“In college, it’s not like high school where you know everybody,” Bunkley-Shelton explained. “Everybody is from everywhere, so you really have to take time out of the day and go to ‘office hours’ after practice and run routes. We look at how the throws are and seeing how the routes work.”
“We just have to keep doing what we are doing little by little, progressing as we go. In the first game, we didn’t throw the ball very much; we threw it a lot more against UNLV. Against BYU, we are going to look to throw a lot, and if that doesn’t work, we have (redshirt freshman running back DeaMonte Trayanum) and (redshirt senior running back) Rachaad (White).”
Speaking of ASU’s two premier running backs, who are the focal point of the Sun Devil offense alongside Daniels, the two backs along with their running mates down the depth chart, are enjoying great success through the first two contests of the season. Since Dec. 11, 2020, the Sun Devils have scored 22 rushing touchdowns, the most by a Pac-12 team dating back to 1996.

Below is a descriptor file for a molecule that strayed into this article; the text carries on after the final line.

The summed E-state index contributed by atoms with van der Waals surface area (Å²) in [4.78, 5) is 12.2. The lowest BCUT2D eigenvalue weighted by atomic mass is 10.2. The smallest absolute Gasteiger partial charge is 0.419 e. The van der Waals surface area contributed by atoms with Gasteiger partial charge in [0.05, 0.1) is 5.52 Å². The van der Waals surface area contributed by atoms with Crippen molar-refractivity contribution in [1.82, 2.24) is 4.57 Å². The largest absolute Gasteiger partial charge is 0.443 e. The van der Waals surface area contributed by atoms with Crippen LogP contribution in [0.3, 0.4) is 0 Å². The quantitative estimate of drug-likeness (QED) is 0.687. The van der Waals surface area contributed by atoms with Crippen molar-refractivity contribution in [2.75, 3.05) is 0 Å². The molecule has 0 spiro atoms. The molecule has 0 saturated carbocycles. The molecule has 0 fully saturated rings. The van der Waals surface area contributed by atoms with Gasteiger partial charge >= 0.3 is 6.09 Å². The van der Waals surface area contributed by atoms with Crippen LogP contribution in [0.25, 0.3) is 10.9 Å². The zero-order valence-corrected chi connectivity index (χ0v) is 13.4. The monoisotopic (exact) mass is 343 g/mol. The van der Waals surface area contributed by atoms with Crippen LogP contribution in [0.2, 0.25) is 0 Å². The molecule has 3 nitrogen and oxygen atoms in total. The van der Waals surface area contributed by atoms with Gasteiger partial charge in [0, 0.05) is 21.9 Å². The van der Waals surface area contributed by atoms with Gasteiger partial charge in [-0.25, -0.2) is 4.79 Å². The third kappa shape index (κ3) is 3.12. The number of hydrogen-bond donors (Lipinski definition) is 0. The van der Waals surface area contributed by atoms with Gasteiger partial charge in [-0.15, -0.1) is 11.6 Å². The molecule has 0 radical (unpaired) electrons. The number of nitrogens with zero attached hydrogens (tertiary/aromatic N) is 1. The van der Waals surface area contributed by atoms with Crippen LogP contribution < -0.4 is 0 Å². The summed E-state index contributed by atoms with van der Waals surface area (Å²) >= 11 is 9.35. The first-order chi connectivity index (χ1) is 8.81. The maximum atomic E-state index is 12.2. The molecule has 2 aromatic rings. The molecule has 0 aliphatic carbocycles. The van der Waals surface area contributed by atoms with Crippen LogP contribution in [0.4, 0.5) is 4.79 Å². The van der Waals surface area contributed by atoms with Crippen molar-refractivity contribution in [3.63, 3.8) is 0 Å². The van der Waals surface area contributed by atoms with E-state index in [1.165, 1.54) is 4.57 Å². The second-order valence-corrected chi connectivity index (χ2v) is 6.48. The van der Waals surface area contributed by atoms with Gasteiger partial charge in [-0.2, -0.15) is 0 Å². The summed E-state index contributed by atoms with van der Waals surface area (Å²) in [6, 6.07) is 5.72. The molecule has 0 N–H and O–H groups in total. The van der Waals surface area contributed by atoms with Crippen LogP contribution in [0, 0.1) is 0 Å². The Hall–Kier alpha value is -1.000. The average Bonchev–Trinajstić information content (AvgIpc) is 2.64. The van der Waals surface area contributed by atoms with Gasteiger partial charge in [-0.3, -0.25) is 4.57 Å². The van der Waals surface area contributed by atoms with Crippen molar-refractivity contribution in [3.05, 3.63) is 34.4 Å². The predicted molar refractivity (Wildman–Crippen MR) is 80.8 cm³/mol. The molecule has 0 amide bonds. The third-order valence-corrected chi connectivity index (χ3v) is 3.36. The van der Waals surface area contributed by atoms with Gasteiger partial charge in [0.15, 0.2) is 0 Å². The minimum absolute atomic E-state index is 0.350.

A lot of their success can be attributed to a solid offensive line up front which has been learning and working together since the summer of 2020. Four out of the five linemen started for the Sun Devils last year, and two of them, redshirt sophomore LaDarius Henderson and junior Dohnovan West started in 2019. The group has done a solid job protecting Daniels, only allowing three sacks for a total of 11 yards, but if you ask the group, there’s a different type of blocking which they enjoy much, much more.
“It’s really exciting,” graduate student left tackle Kellen Diesch said on the prospect of blocking for the ASU running backs. “They’re a special group. They can make some great plays out there, and they make us look good. Having a key block that gets them in the endzone is probably my favorite part of playing football.”
“When everyone is healthy, they’re so dynamic,” redshirt sophomore right tackle Ben Scott said. “One comes on the field, and one goes off; you don’t really notice a difference. They go out there, fight for extra yards, and they’ll make some guys miss.”